Within You Burns a Candle
Thank you to CAJE Board Member Adrian Muller for inspiring much of the Dvar Torah below!
“Everyone must know that within them burns a candle — and that no one’s candle is identical with the candle of another, and that there is no human being without a candle. One is obligated to work hard to reveal the light of one’s candle in the public realm for the benefit of the many. One needs to ignite one’s candle and make of it a great torch to enlighten the whole world.”
19th-20th century Kabbalist and First Chief Ashkenazi Rabbi of Israel
Abraham Isaac Kook
Hanukkah is one of the few holidays celebrated by most Jews.
And its message reverberates from the distant past to the contemporary present, reinterpreted through the years and across nations to enable it to feel relevant in every age.
Most years, we focus on the joys of the Hanukkah miracle and are uplifted by the story of Israel’s victory over those who would see our national light extinguished.
Sadly, this year our attention is also focused on the challenges our people face in Israel and in the United States.
We feel as if we are under siege, militarily and culturally.
This is, of course, not the first time we Jews have felt this way, and likely, it will not be the last (unless the Messiah or Messianic Age arrives to interrupt history as we know it).
As always, our ancestors have a great deal to teach us in how to survive and thrive in adversity.
Think back to the Hanukkah story. A small band of Jewish warriors were up against the legions of the Syrian-Greek army, which ruled over all the lands surrounding Israel.
The odds were against Jews, but with perseverance and faith in our way of life, we overcame our enemies on the military battlefield and in the spiritual arena.
Our ancestors’ resiliency was far beyond the expectation of our enemies. And the same still holds true today.
It is time for us to carry their faith and the flame they kindled forward with strength and moral clarity, and again prevail against the latest incarnation of hateful antisemites.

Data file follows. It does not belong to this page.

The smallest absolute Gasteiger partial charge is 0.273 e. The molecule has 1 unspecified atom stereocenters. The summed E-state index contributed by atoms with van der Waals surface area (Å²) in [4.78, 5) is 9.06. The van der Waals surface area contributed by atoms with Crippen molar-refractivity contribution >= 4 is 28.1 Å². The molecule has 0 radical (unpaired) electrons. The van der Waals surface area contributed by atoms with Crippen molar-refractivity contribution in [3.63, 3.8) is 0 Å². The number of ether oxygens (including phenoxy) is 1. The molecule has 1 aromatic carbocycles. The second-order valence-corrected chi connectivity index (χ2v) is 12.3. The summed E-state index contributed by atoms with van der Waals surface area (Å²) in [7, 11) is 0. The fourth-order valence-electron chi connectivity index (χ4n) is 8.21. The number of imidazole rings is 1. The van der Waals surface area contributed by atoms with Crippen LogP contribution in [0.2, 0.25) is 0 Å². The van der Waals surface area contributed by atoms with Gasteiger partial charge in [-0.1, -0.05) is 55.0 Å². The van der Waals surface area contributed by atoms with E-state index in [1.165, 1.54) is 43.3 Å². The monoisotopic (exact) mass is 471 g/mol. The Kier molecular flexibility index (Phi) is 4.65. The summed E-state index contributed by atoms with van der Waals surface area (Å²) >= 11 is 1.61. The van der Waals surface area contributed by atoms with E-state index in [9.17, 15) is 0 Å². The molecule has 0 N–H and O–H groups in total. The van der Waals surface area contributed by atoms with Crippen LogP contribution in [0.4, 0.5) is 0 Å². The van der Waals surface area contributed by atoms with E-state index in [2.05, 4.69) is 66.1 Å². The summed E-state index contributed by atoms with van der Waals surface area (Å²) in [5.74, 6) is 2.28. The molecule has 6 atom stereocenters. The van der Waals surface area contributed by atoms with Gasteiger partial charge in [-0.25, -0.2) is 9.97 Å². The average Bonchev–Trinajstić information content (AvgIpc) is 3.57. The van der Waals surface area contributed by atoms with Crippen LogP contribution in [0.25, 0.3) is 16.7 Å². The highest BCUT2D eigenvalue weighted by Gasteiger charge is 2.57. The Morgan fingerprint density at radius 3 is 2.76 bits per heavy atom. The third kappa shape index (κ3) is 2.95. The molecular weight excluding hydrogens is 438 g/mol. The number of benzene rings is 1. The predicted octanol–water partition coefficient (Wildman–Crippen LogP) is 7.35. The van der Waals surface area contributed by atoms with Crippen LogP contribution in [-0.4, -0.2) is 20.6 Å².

Like the oil that lasted for eight days instead of one, the Jewish people endure as long as we evoke the light within ourselves and each other.
The 8 nights of Hanukkah allude to the transcendent nature of our Jewish Nation.
As seven days signifies creation of the physical world, the number eight connotes beyond the physical-- completion, perfection, transcendence.
CAJE is approaching its 80th anniversary in the upcoming secular year of 2024, and the message of Hanukkah is especially meaningful to all of us—staff and board members-- who work so hard to advance Jewish education in our community.
At CAJE, we rededicate ourselves to meet the challenges ahead and to kindle the lights of Hanukkah with transcendent strength along with blessings of joy and hope.
As Rav Kook notes above, each one of us is a lamplighter, capable of spreading so much light in the world and in ourselves.
This year, as we celebrate Hanukkah, let’s remember that the Hebrew word for miracle is “neis,” the same root as the word for a “test” or a “challenge.”
Jews in Israel are being tested by Hamas and Jews in the US are being tested by their supporters.
We are currently being challenged to find the transcendent power within, to join with each other as one flame lights another, in order to make a great torch to illuminate the world.
May you merit a Hanukkah filled with light – external and internal— and may we, the eternal People of Israel, merit the return of the hostages and soldiers safely so they too may enjoy a bright Hanukkah as well.